Welcome to mission day 184 and the third quarter of our year on simulated Mars.
It’s been six months since my crew landed here. Half a year already! Though substantial evidence exists to the contrary exists – my hair is longer, the nights are shorter, and we now have a small fleet of tiny mutant tomato plants – in many ways, does seem like only yesterday that the white cargo van pulled up on the red rocks outside the bright white dome, and the six of us stepped out into our new world.
The beginning was very austere, almost business-like: grab your bags, get to Mars and get to work. Since I had been trying to get to Mars since about 1997, that arrangement suited me just fine.
We waved at the cameras, saluted the administrators, and walked inside. I dropped my backpack in the first room I saw and began looking for something to do.
Our first task? Finding out where everything was.
About a month later, we had found most of the important stuff. It might be a faster on real Mars, but then again, maybe not. At present, we can only aim interplanetary payloads to within 6 miles of a target at best. As those pre-packaged bundles will be arriving months or years before we will, they may very well be covered by or buried in dust by the time we come looking for them. It’s not unreasonable to project that the first Mars mission might have a 1-2 month period dedicated to locating and assembling the various pieces of their habitat.
Locating and assembling is pretty much exactly what we did for a few weeks. As we sought out and discovered things we needed – water filters, spacesuit fans, spools of 3D printer substrate – we also found a lot of things that we didn’t need, or, at least, didn’t have a use for at the time: mini-basketball games; bags of golden Chinese new year prizes; mind-spinning varieties of duct tape (band-aid… batman… bacon?). That’s the sequelae of being mission 4, I suppose. It’s like being the fourth child in a family. We naturally inherited the worldly goods of the three missions who came before us. Tools and toys, scientific instruments and inside jokes. Though we can make absolutely no sense of it now, each item, in its own time, had its own logic – logic perfectly suited to those particular 4-8 months of confinement. Though I maintain that no logic to supports the existence of an I-Love-Justin-Bieber Sticker Collection on “Mars” or anywhere else in this galaxy, its uncanny presence here can only be explained by a prank, one on the order of Scott Kelly’s ape costume on the International Space Station. No one’s quite sure why it’s here, but hey, it’s kind of funny. Ha. Ha. *Looking around* Is it… still here? *Eep!*
As we located various kinds of equipment, from field cameras in heavy steel casings to lean spotting telescope parts and ungainly gigpan rigs, we figured out what we could do with them and how they worked, or didn’t. It was like landing in a science museum whose curators had gone out to lunch in the middle of assembling a new exhibit, and simply never returned. A bit of interplanetary sleuthing later, and we had a working dome, more or less organized into 9 sections: a semi-gourmet kitchen and pantry; a sea can (workshop/food storage/spacesuits/power systems); an airlock (more suits/radios/EVA gear); a biology laboratory complete with a chest freezer, an indoor garden and green bacteria growing in glass housings; a telemetry room full of computers; a laundry room; a dining room/books and games and a library/workout zone; and a common area with an electricity-producing bicycle, guitars, computer workstations, and an ancillary plant-growing area. Out back of the kitchen is the teleporter, where our compost and recycling go out, and where deliveries from resupply robots come in. Upstairs is where we sleep and keep the clothes we brought with us. That’s it, our dome on the range. Home for the last six months, home for the next six.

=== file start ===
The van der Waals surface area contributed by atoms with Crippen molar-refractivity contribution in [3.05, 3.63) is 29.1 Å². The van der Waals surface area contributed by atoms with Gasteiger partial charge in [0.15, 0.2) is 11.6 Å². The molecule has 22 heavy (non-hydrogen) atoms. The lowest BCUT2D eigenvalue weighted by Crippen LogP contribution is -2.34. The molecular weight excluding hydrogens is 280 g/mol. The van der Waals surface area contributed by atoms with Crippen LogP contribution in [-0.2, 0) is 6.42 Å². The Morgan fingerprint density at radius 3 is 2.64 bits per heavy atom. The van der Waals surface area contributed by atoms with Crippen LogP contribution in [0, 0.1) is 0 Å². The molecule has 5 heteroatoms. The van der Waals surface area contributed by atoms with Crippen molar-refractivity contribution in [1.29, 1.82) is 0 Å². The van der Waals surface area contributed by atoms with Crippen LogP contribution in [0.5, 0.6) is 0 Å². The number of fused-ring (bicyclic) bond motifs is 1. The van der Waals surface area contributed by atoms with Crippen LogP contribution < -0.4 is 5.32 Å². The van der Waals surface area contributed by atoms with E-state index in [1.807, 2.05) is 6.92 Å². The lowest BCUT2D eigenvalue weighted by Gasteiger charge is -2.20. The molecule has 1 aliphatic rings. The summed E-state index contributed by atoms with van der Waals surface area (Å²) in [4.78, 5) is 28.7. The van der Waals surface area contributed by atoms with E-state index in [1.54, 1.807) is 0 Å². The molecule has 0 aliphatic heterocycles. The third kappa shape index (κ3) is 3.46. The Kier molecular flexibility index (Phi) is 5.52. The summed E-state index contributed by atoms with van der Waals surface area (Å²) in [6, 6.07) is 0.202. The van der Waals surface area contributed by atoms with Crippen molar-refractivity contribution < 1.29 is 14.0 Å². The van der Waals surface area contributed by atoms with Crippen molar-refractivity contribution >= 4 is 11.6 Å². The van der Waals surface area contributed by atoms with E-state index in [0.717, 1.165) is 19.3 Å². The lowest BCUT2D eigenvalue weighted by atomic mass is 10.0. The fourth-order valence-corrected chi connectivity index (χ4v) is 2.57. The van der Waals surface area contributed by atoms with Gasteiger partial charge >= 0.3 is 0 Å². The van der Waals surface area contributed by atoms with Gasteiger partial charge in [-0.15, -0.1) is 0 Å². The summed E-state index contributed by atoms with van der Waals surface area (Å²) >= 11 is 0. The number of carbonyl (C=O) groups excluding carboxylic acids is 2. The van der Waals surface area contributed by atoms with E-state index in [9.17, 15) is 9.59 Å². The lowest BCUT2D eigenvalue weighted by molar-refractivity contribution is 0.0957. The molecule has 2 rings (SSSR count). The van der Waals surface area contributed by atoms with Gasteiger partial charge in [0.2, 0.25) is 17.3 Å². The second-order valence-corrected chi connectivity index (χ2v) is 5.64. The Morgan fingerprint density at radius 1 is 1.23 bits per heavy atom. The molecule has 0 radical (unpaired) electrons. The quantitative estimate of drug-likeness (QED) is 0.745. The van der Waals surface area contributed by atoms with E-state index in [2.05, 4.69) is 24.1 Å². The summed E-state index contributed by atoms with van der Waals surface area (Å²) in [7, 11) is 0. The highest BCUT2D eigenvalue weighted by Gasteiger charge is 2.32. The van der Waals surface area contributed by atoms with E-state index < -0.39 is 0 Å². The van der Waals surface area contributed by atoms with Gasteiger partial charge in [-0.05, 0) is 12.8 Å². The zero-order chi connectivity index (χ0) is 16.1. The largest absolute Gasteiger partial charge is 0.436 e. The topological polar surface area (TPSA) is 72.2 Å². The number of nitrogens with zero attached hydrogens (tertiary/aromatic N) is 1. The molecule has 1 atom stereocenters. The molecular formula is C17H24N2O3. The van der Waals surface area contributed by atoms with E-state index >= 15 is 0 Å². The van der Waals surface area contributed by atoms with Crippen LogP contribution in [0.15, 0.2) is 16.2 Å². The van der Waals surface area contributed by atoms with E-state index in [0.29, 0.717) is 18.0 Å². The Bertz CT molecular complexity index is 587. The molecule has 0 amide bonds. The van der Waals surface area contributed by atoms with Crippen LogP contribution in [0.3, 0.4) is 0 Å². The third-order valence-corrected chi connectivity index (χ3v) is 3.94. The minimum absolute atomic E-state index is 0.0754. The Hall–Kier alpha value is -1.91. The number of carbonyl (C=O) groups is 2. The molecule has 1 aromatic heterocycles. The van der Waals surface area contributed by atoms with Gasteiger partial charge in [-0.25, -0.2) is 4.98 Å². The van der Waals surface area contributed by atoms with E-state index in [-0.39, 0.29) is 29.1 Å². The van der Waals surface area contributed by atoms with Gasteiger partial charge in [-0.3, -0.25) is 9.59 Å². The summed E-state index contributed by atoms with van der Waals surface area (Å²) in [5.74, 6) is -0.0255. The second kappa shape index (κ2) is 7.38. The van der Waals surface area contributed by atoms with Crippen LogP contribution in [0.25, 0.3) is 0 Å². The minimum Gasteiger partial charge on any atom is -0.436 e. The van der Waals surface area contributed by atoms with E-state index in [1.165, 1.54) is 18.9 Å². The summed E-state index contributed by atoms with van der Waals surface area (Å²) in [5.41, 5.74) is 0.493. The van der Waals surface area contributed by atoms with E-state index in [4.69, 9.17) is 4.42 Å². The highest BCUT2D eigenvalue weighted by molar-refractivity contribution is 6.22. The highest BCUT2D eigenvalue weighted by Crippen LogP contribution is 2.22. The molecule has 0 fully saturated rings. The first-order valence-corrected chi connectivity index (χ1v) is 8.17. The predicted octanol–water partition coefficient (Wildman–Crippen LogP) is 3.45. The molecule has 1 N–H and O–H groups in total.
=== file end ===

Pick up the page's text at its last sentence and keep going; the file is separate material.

Once we had everything in place, we were able to establish patterns. Our days on sMars are a lot like a day in the life of most people on Earth, with a few significant differences. Like many people, we wake up and check email. Unlike most people, email is pretty much the only way that anyone can talk to us. People from work, from school, research colleagues, the media, our families: they all talk to us by email. We often spend spend hours checking email before the day even begins.
When our day does finally begin, we put on some sensors and monitors. How much we move around here, the levels of light and sound we experience, how much we interact with each other is all being tracked for science. Then we make breakfast, exercise, and do experiments for either NASA or for ourselves. We all have personal experiments that we run. Mine involve medicine, stress relief, injury avoidance, and what’s growing on us, the crew, as we all live in this small space together. If it’s my day to cook, I cook 2-3 meals for the crew. If it’s my day to clean, I clean out the composting toilets. Everyday, I exercise. I make videos for my husband and family, take care of medical issues if anyone has any, reply to requests from mission control, and help my crew mates with their projects. That’s my day!
And then, of course, there’s EVA. Always EVA.
At least twice a week, every week, come rain, sun, wind, fog, we find a way to go and play on the lava, at least for a little while. Exploring the world around us is arduous and even, as you may have read in my last post, a bit perilous at times, but it’s also joyous and amazing, and it’s what we’re here to do. We check out the radios, put on the suits, and go see what’s out there.